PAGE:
Theft By Chocolate is my first book and I can’t express the delight I experienced crafting the story about two of my personal obsessions, chocolate and museums. But I have also always adored a page-turning mystery or a clever museum heist tale. So it was with even greater pleasure that I was able to interweave a plot line based on a real-life and never-solved theft that took place at the Royal Ontario Museum in the 1980s. What was particularly surprising was that this theft was perpetrated with such ingenuity and simplicity that it shocked the security industry around the world and led to global changes in corporate and cultural security technology.

So just how was this heist carried out? Well, that’s where I am going to leave the blog readers hanging. You’ll have to pick up a copy of Theft By Chocolate to learn about the intriguing and ingenious circumstances. Although chocolate may not have been involved in the true-to-life theft, that didn’t prevent me from entwining the delectable substance into my own fictional rendering!

CHOCOLATE ORANGE CHEESECAKE

One of my favorite combinations is chocolate and orange. Mix these two ingredients into a cheesecake and you have perfection. The secret to the creamiest cheesecake ever is to use organics. They make the biggest difference in this kind of textured dessert.

Chocolate Crust
1 1/3 cups crushed chocolate wafers
1/3 cup melted butter
(or look for a pre-made chocolate crust in places like Whole Foods - you may end up with left-over filling if using a pre-made one)

Filling
1 pound softened cream cheese (try using a lower fat organic option)
2/3 cup sour cream
1/2 cup sugar
1 tbsp orange juice concentrate
2 tbsp orange liqueur
6 oz semisweet chocolate
1 oz bitter chocolate
2 large eggs

Topping
1 cup whipping cream
1 tsp vanilla
(the recipe calls for 2 tbsp icing sugar, but I omit it)

1. Preheat oven to 350 degrees.
2. To prepare crust, combine crushed wafers and melted butter and press into a 9-inch spring-form pan.
3. Bake five minutes and cool.
4. To make filling, combine cream cheese, sour cream, sugar, orange juice concentrate and orange liqueur in a bowl and beat until smooth.
5. Melt semi-sweet and bitter chocolate in the top of a double boiler set over hot water. Add to cheese mixture, beating until smooth.
6. Add eggs and beat five minutes.
7. Pour mixture into crust and bake 35 to 40 minutes.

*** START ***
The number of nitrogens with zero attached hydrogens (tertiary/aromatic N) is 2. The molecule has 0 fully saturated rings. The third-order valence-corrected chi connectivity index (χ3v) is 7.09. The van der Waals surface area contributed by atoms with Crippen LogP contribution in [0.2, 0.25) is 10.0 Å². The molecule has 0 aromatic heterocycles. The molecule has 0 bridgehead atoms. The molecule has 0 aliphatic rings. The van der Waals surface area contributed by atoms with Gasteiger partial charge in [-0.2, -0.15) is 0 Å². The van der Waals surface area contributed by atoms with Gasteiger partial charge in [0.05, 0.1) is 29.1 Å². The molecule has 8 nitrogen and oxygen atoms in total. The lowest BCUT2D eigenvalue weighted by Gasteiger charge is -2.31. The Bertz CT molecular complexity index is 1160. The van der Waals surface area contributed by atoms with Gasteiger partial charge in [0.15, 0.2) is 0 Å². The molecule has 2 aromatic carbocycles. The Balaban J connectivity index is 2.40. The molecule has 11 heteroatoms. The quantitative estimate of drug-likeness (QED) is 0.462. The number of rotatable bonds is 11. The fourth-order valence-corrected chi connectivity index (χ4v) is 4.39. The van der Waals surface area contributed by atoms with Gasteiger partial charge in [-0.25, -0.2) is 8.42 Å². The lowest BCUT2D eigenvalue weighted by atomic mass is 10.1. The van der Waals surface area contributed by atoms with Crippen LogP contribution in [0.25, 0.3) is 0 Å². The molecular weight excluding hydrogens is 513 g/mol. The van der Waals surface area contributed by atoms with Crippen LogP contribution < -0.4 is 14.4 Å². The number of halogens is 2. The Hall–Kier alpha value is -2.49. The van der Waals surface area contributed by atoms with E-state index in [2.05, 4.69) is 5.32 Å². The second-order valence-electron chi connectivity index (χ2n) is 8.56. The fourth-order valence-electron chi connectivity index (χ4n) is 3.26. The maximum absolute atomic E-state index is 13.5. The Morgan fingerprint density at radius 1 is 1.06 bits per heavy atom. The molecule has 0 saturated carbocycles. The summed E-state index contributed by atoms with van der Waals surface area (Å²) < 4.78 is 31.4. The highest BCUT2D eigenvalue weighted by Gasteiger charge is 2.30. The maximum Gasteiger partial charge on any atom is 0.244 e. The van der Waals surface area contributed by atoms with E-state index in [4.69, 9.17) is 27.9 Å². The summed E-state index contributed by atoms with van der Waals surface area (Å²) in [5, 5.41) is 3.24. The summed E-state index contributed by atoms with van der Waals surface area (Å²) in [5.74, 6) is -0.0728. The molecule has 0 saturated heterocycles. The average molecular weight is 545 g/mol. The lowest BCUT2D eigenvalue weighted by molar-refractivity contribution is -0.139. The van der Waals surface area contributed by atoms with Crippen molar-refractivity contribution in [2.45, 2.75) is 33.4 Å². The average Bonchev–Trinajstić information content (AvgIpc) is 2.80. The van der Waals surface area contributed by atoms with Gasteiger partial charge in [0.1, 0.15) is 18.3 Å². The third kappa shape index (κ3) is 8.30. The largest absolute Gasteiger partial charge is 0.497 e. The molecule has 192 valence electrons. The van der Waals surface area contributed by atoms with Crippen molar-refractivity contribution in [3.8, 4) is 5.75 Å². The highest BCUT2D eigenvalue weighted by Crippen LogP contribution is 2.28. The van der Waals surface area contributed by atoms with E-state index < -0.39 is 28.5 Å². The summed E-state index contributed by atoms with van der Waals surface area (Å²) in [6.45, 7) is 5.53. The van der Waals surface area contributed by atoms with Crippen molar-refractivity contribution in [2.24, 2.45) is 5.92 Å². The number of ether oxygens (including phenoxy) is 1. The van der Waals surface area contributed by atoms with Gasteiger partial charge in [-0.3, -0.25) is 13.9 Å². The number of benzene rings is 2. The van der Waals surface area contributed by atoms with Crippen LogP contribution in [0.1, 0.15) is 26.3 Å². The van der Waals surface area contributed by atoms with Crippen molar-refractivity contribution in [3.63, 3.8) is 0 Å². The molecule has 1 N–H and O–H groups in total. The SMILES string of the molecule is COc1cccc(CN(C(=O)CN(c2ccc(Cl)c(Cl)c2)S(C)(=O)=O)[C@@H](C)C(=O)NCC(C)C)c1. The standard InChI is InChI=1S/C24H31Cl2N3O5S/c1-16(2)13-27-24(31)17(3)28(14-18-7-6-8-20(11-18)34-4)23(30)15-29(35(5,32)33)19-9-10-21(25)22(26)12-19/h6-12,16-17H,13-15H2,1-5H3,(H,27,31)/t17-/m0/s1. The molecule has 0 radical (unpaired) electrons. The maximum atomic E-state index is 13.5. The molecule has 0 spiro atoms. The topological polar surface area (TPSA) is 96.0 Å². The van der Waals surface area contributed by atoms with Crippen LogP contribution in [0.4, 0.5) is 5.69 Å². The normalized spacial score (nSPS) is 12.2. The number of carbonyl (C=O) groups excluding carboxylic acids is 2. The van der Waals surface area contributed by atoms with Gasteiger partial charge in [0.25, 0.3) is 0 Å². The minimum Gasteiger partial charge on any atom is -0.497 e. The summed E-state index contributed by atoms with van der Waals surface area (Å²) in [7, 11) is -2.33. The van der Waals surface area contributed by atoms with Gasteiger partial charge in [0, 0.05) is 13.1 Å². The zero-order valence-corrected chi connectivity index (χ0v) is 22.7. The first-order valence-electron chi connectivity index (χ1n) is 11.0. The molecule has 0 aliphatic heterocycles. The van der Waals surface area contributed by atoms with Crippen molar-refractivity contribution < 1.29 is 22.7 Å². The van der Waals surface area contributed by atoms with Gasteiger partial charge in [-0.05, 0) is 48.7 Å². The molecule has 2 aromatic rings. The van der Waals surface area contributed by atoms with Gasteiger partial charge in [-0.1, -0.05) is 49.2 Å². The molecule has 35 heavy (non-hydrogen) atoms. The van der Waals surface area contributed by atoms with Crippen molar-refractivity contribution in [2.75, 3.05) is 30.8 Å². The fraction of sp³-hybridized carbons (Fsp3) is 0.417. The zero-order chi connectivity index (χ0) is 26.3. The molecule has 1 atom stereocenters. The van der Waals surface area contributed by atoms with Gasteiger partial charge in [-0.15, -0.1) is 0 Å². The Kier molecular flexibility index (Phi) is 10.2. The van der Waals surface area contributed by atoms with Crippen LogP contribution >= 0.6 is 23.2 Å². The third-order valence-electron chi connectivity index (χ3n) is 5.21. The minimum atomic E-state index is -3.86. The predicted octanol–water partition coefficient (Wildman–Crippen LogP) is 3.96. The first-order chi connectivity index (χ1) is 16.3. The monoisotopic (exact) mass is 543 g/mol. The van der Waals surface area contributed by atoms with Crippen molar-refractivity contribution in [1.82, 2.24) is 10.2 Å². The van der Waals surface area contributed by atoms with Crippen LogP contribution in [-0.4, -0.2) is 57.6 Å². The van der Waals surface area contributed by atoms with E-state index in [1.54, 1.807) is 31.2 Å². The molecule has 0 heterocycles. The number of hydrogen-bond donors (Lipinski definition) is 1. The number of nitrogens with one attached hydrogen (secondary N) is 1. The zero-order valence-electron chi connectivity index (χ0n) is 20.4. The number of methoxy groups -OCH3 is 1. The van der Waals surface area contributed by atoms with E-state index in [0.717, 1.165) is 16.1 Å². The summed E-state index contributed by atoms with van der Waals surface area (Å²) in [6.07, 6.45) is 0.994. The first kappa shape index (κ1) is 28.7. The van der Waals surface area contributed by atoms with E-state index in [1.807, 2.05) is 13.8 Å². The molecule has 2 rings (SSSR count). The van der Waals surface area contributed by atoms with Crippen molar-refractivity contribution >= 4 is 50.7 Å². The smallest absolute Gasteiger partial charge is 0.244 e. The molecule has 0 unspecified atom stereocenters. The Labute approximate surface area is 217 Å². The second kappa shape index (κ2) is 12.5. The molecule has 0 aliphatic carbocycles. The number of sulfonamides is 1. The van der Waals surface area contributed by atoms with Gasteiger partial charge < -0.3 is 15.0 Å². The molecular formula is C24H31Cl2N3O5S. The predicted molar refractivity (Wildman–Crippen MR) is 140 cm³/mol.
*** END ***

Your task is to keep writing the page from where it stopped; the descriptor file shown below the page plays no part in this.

8. Allow cake to cool to room temperature, then chill about two hours.
9. To make topping, beat whipping cream and vanilla until soft peaks form. Spread or pipe over chilled cake.
10. Chill one hour before serving.
Serves 10  to 12 (or in my case 1!)

 ***
Theft By Chocolate:
Chocolate addict Kalena Boyko wasn’t prepared for this. Heading to work at Canada’s largest museum as an administrator, she hopes for quiet and uninterrupted access to her secret chocolate stash. Instead she’s assigned to manage the high-profile Treasures of the Maya exhibition with her loathed former boss, Richard Pritchard.

 With no warning, her life is capsized and propelled into warp speed as she stumbles across an insider plot that could jeopardize the exhibit and the reputation of the museum.

 After hearing about a recent botched theft at the museum and an unsolved jewel heist in the past from security guard and amateur sleuth Marco Zeffirelli, Kalena becomes suspicious of Richard and is convinced he’s planning to sabotage the Treasures of the Maya exhibition. 

Her suspicions, and the appearance of the mysterious but charming Geoffrey Ogden from the London office, don’t help her concentration. The Treasures of the Maya seems cursed as problem after problem arises, including the disappearance of the world’s oldest piece of chocolate, the signature object in the exhibit.

 Theft By Chocolate is inspired by a real-life and never-solved heist at a Canadian museum in the 1980s.

1 comment:

Kids Party World said...

Who doesn't love chocolate?! I sure do and this post made me crave it even more... I love the recipe you gave. I think it is interesting how it combines orange and chocolate. I am definitely going to try this out!